Taking bad advice from the GPS unit in his car, a man drove into Whittier's small-boat harbor Thursday morning just after departing a ferry nearby.
The man, who was not named, was apparently relocating to Alaska from the Lower 48 and arrived on a ferry about 6:30 a.m., said Dave Schofield, director of the city's Department of Public Safety. The man drove off the ferry in his Subaru car loaded with belongings, two dogs and a cat, Schofield said.
He didn't make it far.
About 400 feet from the ferry dock, a GPS unit in the man's car told him to take a hard right turn, Schofield said.
"The GPS apparently misrouted him, and he drove down the ramp for launching boats into the water," Schofield said. "He was unfamiliar with the area is the only answer I have for you."
The car made it all the way down the launch, where boaters back their vessels down a ramp into the water.
A short distance from the boat launch, Lazy Otter cafe manager Elizabeth Dernbach was opening up shop, hoping for coffee-hunting customers getting off the ferry.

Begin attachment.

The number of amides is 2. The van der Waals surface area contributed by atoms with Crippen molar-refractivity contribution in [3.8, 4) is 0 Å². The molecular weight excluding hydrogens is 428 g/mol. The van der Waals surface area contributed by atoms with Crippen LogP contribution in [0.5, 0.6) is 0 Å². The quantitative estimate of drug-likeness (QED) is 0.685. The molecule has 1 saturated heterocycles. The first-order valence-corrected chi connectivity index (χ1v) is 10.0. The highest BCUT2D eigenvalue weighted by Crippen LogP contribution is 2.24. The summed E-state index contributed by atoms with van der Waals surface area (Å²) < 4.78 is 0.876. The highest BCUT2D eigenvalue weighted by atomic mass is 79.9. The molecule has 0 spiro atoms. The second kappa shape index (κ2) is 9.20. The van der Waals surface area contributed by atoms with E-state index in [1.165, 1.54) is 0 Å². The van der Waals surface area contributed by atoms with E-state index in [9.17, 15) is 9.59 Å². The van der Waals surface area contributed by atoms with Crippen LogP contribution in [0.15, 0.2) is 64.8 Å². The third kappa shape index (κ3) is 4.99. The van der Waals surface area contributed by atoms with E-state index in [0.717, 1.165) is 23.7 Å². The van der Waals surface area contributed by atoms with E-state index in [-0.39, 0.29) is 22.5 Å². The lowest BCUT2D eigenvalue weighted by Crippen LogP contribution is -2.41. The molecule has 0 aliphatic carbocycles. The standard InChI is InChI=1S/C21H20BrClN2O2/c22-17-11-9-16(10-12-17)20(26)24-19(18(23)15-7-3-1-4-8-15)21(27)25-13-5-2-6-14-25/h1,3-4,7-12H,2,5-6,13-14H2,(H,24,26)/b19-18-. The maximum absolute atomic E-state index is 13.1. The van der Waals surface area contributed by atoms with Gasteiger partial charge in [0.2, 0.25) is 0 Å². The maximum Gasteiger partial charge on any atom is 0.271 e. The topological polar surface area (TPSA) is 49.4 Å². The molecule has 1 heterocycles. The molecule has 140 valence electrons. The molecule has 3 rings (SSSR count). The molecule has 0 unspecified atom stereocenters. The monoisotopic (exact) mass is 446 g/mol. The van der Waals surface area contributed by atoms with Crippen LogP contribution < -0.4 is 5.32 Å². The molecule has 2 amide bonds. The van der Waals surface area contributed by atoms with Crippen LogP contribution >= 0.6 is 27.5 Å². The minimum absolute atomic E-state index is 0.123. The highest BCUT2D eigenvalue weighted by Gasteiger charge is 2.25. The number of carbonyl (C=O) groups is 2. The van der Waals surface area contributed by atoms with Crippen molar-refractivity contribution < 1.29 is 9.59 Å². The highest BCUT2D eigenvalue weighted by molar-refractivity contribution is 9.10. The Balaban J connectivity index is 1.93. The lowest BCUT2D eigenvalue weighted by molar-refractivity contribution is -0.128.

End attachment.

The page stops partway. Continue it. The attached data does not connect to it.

"Somebody came in and told me to call 911. I looked over and there was a car in the water, in the harbor, and it was sinking," Dernbach said.
The car was soon fully submerged, Dernbach said. Another man just off the ferry jumped in the water, smashed open a window with a hammer or some other tool and helped the driver out. Two dogs escaped as well, she said.
"I couldn't see the top of the car at all. It was under water a couple feet, at least, and as the tide went down, you still couldn't see the car," Dernbach said.
Schofield said a cat inside a pet carrier drowned. When Schofield arrived, the man and his dogs were out of the water.
"He was already extracted and in the ferry building, in the bathroom. Shaken up, which would be normal given the circumstances," Schofield said.
According to the National Weather Service, there was no fog at the time. There was light rain, a cloud ceiling of 1,800 feet and visibility of 7 miles.
With a diver's help, a local towing company pulled the car out of the water, Schofield said. No charges were filed.
"It's unusual," he said. "It was a first for us."
Dernbach said the early morning darkness and rain could have affected the driver's ability to see the roadway.
"I still don't really know how he drove in there," she said.
Reach Casey Grove at email@example.com or 257-4589.